I've been curious about Roxy Music for awhile, not in small part due to their titillating covers (I remember looking at Country Life as young girl, it was the only time I ever realty desired a bra). The cover of For Your Pleasure features model and then Brian Ferry girlfriend Amanda Lear who seems like quite the awesome weirdo. It was with this sleek looking album that I finally dove into their music beyond the few hits I had in my Ipod (Love is the Drug and More Than This, ugh real Roxy Music fans would be so unimpressed with me).
I was first struck by how modern it sounded, yet still of it's time. I'm not sure if that's only because they were so ahead of their time or a combination of their huge influence on todays music that seems to look back a lot for inspiration. Editions of You, for example sounds perfect for a head bopping ipod commercial.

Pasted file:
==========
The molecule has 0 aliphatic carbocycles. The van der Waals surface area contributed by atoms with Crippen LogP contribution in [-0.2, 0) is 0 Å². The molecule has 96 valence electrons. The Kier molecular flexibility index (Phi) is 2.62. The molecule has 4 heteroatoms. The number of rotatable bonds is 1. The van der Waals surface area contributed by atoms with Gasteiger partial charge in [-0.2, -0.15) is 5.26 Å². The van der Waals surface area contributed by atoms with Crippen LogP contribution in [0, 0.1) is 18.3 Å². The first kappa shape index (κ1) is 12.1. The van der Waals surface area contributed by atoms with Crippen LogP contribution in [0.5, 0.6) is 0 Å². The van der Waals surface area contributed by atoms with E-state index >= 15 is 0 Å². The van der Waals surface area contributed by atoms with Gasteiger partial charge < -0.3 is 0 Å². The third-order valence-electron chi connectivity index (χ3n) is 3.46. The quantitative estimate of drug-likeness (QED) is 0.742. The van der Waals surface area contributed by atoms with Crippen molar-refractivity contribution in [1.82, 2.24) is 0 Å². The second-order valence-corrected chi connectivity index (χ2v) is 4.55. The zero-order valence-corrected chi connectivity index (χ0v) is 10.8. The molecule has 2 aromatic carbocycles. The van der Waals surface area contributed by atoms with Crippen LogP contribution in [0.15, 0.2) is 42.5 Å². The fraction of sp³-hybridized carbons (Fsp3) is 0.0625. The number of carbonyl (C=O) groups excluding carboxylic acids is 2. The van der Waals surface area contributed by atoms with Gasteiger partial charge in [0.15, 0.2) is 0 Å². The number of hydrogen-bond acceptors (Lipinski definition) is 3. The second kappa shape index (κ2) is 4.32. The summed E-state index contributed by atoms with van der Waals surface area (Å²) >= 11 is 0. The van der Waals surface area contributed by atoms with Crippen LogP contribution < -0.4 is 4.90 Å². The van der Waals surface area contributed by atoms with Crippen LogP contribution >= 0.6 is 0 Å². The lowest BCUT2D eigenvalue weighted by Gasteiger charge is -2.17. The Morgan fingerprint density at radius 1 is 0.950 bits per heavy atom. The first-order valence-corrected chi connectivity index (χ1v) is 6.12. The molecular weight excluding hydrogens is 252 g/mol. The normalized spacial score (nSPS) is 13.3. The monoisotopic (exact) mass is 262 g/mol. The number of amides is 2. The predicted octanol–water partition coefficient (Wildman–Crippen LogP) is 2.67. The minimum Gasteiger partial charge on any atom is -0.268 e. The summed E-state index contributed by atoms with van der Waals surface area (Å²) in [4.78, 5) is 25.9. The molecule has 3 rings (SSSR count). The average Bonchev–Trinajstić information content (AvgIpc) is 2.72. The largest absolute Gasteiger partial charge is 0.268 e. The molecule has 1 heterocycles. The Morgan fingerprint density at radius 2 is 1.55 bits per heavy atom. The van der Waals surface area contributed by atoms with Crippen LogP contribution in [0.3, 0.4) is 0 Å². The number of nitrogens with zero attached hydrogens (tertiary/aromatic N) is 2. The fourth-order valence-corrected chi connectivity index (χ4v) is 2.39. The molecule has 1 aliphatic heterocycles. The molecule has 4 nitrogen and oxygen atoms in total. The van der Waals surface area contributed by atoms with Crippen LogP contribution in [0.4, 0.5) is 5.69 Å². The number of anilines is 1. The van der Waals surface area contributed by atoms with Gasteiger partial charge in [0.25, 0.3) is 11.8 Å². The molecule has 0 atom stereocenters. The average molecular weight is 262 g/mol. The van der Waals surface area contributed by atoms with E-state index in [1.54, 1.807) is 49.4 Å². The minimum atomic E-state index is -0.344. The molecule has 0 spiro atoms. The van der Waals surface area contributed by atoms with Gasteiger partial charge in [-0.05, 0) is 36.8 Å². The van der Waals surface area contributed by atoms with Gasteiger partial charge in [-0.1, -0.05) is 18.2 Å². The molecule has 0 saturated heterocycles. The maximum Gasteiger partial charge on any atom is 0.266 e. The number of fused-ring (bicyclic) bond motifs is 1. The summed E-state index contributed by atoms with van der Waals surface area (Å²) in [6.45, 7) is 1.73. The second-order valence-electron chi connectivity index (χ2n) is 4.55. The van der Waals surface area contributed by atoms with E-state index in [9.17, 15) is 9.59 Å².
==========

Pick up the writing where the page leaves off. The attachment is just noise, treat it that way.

It's catchy but arty pop music with an intellectual side. Imagine if Britney Spears sang about Guernica and had Judi Dench's voice on a track? Actually, that would be pretty amazing. Maybe Eno should work with her next, after all if he can bury that hatchet with David Byrne?br/>
At the time Roxy Music was all audacious and glam (see this week's male style icon) but their music was more complex and could not just be categorized as glam rock. The album's sole lyricist, Ferry is quite a crooner at times, a fifties greaser in Grey Lagoons or a Thunderbird driving heartbreaking lover in Beauty Queen, an ode to another paramour of his, Valerie Leon. Other times the album feels dark and unearthly (as in the title song),?And other times it's just about the greatest and coolest thing I have ever heard like the dark and clever Every Dream Home a Heartache.